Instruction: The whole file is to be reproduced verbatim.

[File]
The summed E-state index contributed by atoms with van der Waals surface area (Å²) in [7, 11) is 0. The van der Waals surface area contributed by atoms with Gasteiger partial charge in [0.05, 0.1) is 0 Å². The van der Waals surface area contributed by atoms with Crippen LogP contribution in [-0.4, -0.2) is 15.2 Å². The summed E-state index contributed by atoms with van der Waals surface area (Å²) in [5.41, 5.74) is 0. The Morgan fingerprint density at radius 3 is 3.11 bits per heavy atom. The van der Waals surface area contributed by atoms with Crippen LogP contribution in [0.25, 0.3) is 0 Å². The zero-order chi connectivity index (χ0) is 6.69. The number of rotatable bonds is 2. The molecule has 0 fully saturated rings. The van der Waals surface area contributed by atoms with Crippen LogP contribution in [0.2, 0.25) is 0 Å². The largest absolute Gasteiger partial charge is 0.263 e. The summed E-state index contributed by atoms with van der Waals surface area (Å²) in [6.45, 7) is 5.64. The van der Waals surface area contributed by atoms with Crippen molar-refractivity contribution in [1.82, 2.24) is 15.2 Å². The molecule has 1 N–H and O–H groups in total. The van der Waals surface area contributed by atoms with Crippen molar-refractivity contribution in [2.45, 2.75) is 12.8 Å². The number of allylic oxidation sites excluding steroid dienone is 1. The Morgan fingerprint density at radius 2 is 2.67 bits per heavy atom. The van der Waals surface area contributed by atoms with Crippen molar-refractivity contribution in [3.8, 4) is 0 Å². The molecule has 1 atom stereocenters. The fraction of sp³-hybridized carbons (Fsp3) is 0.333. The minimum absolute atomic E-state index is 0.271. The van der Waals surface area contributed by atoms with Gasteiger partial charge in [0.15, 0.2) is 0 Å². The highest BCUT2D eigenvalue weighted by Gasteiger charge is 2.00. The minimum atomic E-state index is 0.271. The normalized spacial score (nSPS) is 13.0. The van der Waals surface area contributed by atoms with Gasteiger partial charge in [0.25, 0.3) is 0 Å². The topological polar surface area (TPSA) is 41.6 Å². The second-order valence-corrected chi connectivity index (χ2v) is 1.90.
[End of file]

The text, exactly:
The summed E-state index contributed by atoms with van der Waals surface area (Å²) in [7, 11) is 0. The van der Waals surface area contributed by atoms with Gasteiger partial charge in [0.05, 0.1) is 0 Å². The van der Waals surface area contributed by atoms with Crippen LogP contribution in [-0.4, -0.2) is 15.2 Å². The summed E-state index contributed by atoms with van der Waals surface area (Å²) in [5.41, 5.74) is 0. The Morgan fingerprint density at radius 3 is 3.11 bits per heavy atom. The van der Waals surface area contributed by atoms with Crippen LogP contribution in [0.25, 0.3) is 0 Å². The zero-order chi connectivity index (χ0) is 6.69. The number of rotatable bonds is 2. The molecule has 0 fully saturated rings. The van der Waals surface area contributed by atoms with Crippen LogP contribution in [0.2, 0.25) is 0 Å². The largest absolute Gasteiger partial charge is 0.263 e. The summed E-state index contributed by atoms with van der Waals surface area (Å²) in [6.45, 7) is 5.64. The van der Waals surface area contributed by atoms with Crippen molar-refractivity contribution in [1.82, 2.24) is 15.2 Å². The molecule has 1 N–H and O–H groups in total. The van der Waals surface area contributed by atoms with Crippen molar-refractivity contribution in [2.45, 2.75) is 12.8 Å². The number of allylic oxidation sites excluding steroid dienone is 1. The Morgan fingerprint density at radius 2 is 2.67 bits per heavy atom. The van der Waals surface area contributed by atoms with Crippen molar-refractivity contribution in [3.8, 4) is 0 Å². The molecule has 1 atom stereocenters. The fraction of sp³-hybridized carbons (Fsp3) is 0.333. The minimum absolute atomic E-state index is 0.271. The van der Waals surface area contributed by atoms with Gasteiger partial charge in [0.15, 0.2) is 0 Å². The highest BCUT2D eigenvalue weighted by Gasteiger charge is 2.00. The minimum atomic E-state index is 0.271. The normalized spacial score (nSPS) is 13.0. The van der Waals surface area contributed by atoms with Gasteiger partial charge in [0.25, 0.3) is 0 Å². The topological polar surface area (TPSA) is 41.6 Å². The second-order valence-corrected chi connectivity index (χ2v) is 1.90.